How could it possibly happen that someone who was supposed to be representing IFAs leaves to join the insurance brigade, the very same people who are writing to our clients with tick boxes asking if they no longer receive advice from their IFA.

    IFAs need a revolution of their own but I can understand why it hasnt happened yet. We have been through so much it just takes the fight out of you.

  11. AIFA an effective voice? For who? I think Stephen will be better suited to the ABI as the ABI response to the FSA’s retail distribution review, confirmed their ABI opposition to the current IFA distribution model.

    The ABI calls for FSA regulation to stop product providers from paying commission to IFAs or multi-ties for the provision of advice about investment products. It also demands a large increase in capital adequacy requirements for advisers.,

    The ABI (like AIFA) “claims” to represents the collective interests of the UK’s insurance industry.

  12. Stephen has left AIFA in better shape than it was a year ago, it was a close shave.

    If only the advice sector could afford the research required to guide the FSA ‘geeks’ who pore over spreadheets and computer models along a path which doesn’t damage the distribution model.

  13. Been the chairman of this organisation must be really hard job as you only have to read a few of the responses to articles on this site to realise that IFA’s have many different ideas of how the industry should go forward. The fact is that many IFA’s spend far too much time throwing stones rather than coming up with constructive comments. I also notice that many people do not put their names to comments – never really understood why people would do that as how can you take that opinion seriously.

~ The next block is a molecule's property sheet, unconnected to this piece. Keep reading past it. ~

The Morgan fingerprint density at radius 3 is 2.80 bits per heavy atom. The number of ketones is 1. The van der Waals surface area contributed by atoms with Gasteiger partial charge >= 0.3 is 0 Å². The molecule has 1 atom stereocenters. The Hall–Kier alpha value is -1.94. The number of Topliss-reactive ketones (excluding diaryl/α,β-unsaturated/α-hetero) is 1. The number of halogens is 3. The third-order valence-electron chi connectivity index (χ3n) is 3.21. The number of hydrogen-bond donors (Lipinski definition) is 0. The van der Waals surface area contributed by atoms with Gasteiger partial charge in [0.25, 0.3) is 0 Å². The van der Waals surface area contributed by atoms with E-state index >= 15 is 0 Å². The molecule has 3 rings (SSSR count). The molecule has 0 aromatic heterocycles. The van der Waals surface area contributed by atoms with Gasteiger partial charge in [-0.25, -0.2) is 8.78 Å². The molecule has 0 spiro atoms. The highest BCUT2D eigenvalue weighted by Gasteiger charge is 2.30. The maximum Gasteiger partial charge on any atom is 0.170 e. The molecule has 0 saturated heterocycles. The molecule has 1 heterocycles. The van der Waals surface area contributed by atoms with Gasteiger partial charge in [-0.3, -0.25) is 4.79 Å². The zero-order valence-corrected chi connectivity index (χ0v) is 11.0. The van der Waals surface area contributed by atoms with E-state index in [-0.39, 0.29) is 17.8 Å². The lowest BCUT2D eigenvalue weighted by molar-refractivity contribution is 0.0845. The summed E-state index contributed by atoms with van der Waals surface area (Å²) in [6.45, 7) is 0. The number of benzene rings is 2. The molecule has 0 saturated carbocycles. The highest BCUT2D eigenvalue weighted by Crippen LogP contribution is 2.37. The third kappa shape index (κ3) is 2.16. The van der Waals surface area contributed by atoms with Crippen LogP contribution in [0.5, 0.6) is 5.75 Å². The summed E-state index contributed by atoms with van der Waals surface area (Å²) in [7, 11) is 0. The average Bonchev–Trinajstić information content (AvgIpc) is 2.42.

I think we all crave for a professional body that really represents IFA’s daily challenges but to do this we all have to start working together, sharing ideas, and promoting the benefits of using an IFA. After all that’s what professionals should be doing on a daily basis we may not like regulator and their decisions we can only give feedback and hope to influence the debate we can never be in a position to dictate terms to the regulator. For if we were in this position we would be no better than the banking industry, which have done this for the last 11 years since the FSA came into being.

    I was never convinced of Stephen Grey’s idea to allow non-IFA is to join AIFA as I don’t see the point. If many people in the industry choose to go down the restricted advice model then they should create their own professional body, AIFA should only be for independent financial advisers and nobody else.

  14. The fact that Gay is’nt going to be replaced really says it all?

    His job could’nt have been that important then?

  15. Aifa had been torpedoed below the water line before Mr Gay joined. His predecessor had left an unexploded timebomb; horrendous staff turnover and a £200k pile of do-do to be swept up. Not to mention having his authority totally undermined by members of Aifa’s Useless Council.

    Good luck to you Stephen. The ABI’s gain for sure.